#NoFutureNoChildren Favorite 



Sep 16 2019


US and Canada

As leaders across the world are getting ready to gather together to discuss climate change—and what to do about it—at the UN Climate Change Summit in New York next week, hundreds of young people across the world are going on birth strike to pressure policymakers into action.

At the time of writing, close to 1,000 people have pledged to not have children until their government can ensure a safe future for them. The #NoFutureNoChildren movement was launched Monday, Vice reports, by Emma Lim, an 19-year-old from London Ontario in Canada. On the website, she recalls reading a report published by the International Panel on Climate Change (IPCC) in 2018, which warned of the severe dangers of not limiting global warming to 1.5 degrees Celsius above pre-industrial levels—and feeling terrified.

Lim says she has seen climate change in her own backyard, from annual occurrences of once-in-a-century floods to summer heatwaves—and the simple fact that in winter they can not skate on the pond anymore. The effects of climate change are only expected to get worse with scientists prophesying ecosystem decline, fresh water shortages and (more) dirty air if we don't clean up our act.

"I am giving up my chance of having a family because I will only have children if I know I can keep them safe. It breaks my heart," she writes. "I created this pledge because I know I am not alone."

Many others have chimed in with their own stories—and their own reasons for not having kids, if governments fail to act. Michelle Xie from Vancouver, British Columbia, for example, mentions wildfires and the surge of air pollution that results, causing asthma and other respiratory complications to develop in children.

Jacob Bildy from London Ontario references a 2018 stat from the World Bank that estimates more than 140 million people will migrate as a result of climate change. He says he worries about the effects of mass immigration above the scale seen in 2015, which catapulted far-right parties across Europe into the mainstream and, in some cases, to positions of political power.

The UN future in-country and cross-country migration forecast varies from 25 million to upper limit of 1 billion environmental migrants by the mid-century. In comparison, the 2015 migrations from Syria to Europe that Bildy talks about involved just 1 million refugees. As of June 2019, that number has increased to 6.7 million.

Alexandra Peterson, also from London Ontario, simply writes: "Why should future generations have to go through the mess our own government and people created?"

This pledge is just one facet of a movement dedicated to giving up the opportunity to start a family on environmental grounds that has been picking up steam over recent years.

The numbers show that U.S. birth rates are dropping steadily—falling again in 2018, for the fourth time in a row, to a 32-year record low. Declining fertility rates, delays of life's milestones—if completing them at all—and economic challenges all part of the explanation.

But so is climate uncertainty. A Business Insider poll conducted in March found that almost 30 percent of U.S. respondents strongly agree, agree or somewhat agree that potential parents should consider the negative and potentially life-threatening impacts of climate change when they consider having children. The figure was even higher among millennials—close to 38 percent of those aged 18 and 29 and 24 percent of those aged 30 and 44 agreed.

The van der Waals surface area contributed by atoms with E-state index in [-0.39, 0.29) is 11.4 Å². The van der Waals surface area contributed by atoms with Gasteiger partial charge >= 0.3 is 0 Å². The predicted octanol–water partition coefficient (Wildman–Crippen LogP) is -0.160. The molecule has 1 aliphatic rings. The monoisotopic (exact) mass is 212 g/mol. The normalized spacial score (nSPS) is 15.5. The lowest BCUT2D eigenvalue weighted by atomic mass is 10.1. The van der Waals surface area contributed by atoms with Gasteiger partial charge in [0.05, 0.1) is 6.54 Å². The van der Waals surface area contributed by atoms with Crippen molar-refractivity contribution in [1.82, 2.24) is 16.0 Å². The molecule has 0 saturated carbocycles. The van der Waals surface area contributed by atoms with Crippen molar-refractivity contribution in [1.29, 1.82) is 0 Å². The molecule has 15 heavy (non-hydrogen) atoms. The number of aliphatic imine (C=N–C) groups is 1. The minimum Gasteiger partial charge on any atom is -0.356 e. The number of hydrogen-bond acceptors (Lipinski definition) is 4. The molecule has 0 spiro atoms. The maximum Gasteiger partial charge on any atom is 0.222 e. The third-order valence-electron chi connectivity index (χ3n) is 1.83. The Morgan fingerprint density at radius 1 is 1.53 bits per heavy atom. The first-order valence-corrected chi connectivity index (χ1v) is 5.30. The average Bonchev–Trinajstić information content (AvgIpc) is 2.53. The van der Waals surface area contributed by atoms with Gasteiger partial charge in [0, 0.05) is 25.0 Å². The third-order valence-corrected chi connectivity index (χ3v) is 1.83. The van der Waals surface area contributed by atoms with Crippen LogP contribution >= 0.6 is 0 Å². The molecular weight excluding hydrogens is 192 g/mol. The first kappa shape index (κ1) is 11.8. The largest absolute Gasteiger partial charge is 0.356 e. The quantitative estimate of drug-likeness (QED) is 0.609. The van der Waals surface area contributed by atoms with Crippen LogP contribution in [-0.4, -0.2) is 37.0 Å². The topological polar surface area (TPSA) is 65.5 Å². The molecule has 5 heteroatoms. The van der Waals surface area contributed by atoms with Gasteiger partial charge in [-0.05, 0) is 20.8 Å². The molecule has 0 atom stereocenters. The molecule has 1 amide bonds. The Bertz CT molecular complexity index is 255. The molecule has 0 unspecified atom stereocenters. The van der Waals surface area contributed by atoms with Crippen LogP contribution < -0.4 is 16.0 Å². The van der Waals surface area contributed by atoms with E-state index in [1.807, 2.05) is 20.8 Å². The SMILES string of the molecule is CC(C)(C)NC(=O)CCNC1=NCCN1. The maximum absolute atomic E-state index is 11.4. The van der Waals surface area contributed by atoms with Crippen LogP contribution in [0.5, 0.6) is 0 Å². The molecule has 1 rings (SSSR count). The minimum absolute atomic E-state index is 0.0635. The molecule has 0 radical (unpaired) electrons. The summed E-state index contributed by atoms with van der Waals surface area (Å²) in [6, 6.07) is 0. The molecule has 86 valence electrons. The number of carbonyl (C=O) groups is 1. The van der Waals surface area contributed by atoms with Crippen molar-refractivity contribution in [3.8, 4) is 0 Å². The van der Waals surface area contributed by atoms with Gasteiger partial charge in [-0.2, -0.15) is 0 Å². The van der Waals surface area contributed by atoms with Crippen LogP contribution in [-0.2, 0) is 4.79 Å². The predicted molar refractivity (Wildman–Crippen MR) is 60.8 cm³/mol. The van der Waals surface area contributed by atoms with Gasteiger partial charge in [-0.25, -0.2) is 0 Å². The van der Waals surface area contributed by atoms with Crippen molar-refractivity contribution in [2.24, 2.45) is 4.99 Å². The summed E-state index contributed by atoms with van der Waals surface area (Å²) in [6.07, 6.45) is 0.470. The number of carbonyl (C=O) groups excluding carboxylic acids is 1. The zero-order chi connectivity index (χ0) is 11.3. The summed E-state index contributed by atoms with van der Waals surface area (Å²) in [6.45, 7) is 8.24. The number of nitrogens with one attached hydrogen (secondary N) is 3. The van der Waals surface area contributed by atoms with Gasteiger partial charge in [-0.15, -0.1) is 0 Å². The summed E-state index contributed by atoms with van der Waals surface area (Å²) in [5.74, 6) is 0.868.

In addition to the health and socioeconomic problems climate change could reap on future children, many point out the cold, hard fact that having a baby will pump out more greenhouse gasses and further exacerbate the climate problem.

In one study from 2009, individuals in the developed world can increase their carbon footprint by six with every child—each new person in the U.S. contributes around an extra 9,441 metric tons of CO2. A study in 2017 found that having one fewer child was the most effective way people could slash their carbon emission. The next-best involved selling your car, eschewing long haul and going veggie.

Lim's #NoFutureNoChildren is not the first group centered on the idea of a birth strike to save the planet and prevent future citizens from having to deal with the climate catastrophe.

BirthStrike in the U.K. and U.S. are two examples. But Lim's hashtag, and the hundreds of young people who have signed up to the pledge in just the few days, highlights the central role younger generations are playing in the climate debate—thousands of whom are expected to walk out of school this Friday as part of the youth climate strike led by teen activist Greta Thunberg.

Miccall, Rosie. "F#NOFUTURENOCHILDREN: HUNDREDS OF YOUNG PEOPLE ARE PLEDGING NOT TO HAVE CHILDREN FOR THE ENVIRONMENT." Newsweek, 19 September 2019, www.newsweek.com/hundreds-people-pledge-no-children-climate-change-1460140.

Posted by Kexin Sun on

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Hundreds of young people were pledging and participating in the project, which certainly drew a lot of public attention online and offline. This project is believed to be inspired by Greta Thunberg, the star teenager in environmental protection. No Future No children, however, never sustained for a relatively long time. Its official website has been closed for a while. Therefore its long-term effects should be doubted. The question: why is it hard for Greta-like projects to succeed at the same level?